When Cambon listens to music he focuses more on the “sounding of everything,” not necessarily on the song aspect. “What I think is a beautiful CD may not be that interesting and could be a task for the average San Luis Obispo listener to listen to,” he said. “A lot of it doesn’t have a place in regular format radio,” which he emphasized could do more harm than good if added by scaring away potential listeners.
Cassidy described Cambon’s preferred genre of music as electronic, himself favoring blues and experimental. “You couldn’t get two people coming from two (more) different spectrums,” Cassidy said.
But adding music isn’t about their personal tastes. “We can’t just add everything we want; that’s not our job,” Cassidy emphasized. “It’s not about making ‘Paul and Brian’s playlist dream’ every week.”
While going through their pile of albums each week, Cassidy will often say, “I don’t like it. But, it’s good. We should add it.”
Although they have no qualms about turning down bad music, it seems to be harder for them when the artist is DIY.
“Sometimes people call and want to know what we thought of their album, and you can’t tell them the truth,” Cassidy said. “You just tell them it’s not for us.”
“If you think about how much time and how much of their lives it takes to make an album, it’s crazy,” Cassidy said. “It gets put in a pile and it gets a minute of our time, we put it on the computer, write a note about what we think, and send it to Boo Boo’s,” he described of the rejection process. Boo Boo Records generally takes and sells albums not worthy of KCPR’s stamp of approval.
But not everyone always agrees with Cambon and Cassidy about what’s worthy and what’s not.
“So far there have been several DJs that have criticized what we add or like an album that we don’t think would fit into the station’s programming,” Cambon said. “With programming as diverse as KCPR, it’s bound to happen. . That’s one of the drawbacks of having a diverse station.”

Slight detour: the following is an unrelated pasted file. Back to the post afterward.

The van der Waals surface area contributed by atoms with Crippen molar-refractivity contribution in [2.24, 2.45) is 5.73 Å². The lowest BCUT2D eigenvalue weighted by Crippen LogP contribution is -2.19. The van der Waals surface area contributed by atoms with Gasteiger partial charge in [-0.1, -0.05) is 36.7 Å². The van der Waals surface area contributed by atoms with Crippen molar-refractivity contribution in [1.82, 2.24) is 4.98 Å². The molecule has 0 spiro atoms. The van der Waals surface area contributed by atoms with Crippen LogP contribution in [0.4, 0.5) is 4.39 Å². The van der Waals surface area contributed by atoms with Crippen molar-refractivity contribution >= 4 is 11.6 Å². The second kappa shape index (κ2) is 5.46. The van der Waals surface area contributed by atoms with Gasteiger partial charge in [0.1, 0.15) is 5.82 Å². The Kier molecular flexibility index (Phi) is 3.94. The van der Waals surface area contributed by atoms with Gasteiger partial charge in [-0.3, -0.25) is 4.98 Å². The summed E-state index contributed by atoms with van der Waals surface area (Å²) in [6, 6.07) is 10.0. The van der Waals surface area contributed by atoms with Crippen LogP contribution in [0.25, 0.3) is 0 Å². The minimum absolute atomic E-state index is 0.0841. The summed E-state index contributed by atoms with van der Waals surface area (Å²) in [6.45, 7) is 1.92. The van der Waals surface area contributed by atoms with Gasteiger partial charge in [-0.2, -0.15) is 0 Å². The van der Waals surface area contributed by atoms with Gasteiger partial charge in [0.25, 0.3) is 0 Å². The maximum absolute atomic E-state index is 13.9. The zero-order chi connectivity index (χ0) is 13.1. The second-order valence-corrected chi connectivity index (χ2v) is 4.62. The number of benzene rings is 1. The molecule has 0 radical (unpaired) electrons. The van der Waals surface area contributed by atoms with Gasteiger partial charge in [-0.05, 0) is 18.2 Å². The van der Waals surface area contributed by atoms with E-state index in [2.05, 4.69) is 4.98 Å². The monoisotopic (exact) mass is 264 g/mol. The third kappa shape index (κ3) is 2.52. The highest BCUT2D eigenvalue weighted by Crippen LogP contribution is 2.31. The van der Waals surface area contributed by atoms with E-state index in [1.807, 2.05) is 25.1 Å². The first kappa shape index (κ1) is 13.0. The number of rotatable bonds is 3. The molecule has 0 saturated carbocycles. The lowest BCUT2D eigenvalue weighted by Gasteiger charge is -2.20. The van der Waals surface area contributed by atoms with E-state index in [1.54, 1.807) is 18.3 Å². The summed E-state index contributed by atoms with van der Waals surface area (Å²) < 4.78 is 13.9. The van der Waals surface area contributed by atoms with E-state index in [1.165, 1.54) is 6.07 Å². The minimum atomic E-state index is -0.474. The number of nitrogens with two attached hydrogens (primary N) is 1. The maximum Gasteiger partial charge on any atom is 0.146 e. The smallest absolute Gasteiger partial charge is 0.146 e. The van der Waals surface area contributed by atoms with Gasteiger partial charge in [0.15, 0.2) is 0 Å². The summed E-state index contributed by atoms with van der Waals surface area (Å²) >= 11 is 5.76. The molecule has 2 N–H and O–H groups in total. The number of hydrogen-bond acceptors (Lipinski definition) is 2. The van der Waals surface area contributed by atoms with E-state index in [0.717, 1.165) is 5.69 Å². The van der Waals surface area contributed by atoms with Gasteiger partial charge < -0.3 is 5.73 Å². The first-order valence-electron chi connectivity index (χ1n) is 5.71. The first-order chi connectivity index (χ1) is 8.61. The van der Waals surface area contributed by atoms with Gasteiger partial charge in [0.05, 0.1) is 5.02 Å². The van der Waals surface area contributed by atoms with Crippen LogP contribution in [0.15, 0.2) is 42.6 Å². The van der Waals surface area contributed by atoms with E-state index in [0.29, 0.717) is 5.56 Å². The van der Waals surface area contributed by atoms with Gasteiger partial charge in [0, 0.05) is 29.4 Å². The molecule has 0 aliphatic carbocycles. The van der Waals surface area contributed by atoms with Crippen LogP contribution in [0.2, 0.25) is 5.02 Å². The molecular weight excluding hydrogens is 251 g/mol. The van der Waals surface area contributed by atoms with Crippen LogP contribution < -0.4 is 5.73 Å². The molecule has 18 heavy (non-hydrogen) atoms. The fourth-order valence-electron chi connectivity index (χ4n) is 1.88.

But even though Cambon and Cassidy have the final say on what gets added, Cambon said there’s still a sense of equality between DJs and music directors. If someone wants them to add an album, they’ll take that suggestion into account. “We definitely give it another listen, and sometimes we think there are good qualities to it and maybe we didn’t spend as much time on it as we should have,” Cambon said. “Other times it reaffirms our initial opinion of the CD.”
The pair has added albums they initially rejected at the requests of DJs. “If you’re in a bad mood and listen to 30 CDs a day, you might make a bad judgment,” Cassidy said. “The whole idea is to be open-minded about every CD you put in the CD player.”
But sometimes questioning DJs can get annoying. “It’s easier to deal with people questioning why we didn’t add something than questioning why we did,” Cassidy said.
Cassidy compared his job as music director to that of an art director at a museum. “I like art, but I don’t know what art is good for me,” he explained. DJs and listeners alike may like or even love music, but may have trouble knowing where to begin when tackling the huge array of new, available music. “I hope they trust we know what we’re doing,” Cassidy said. “Critics be damned.”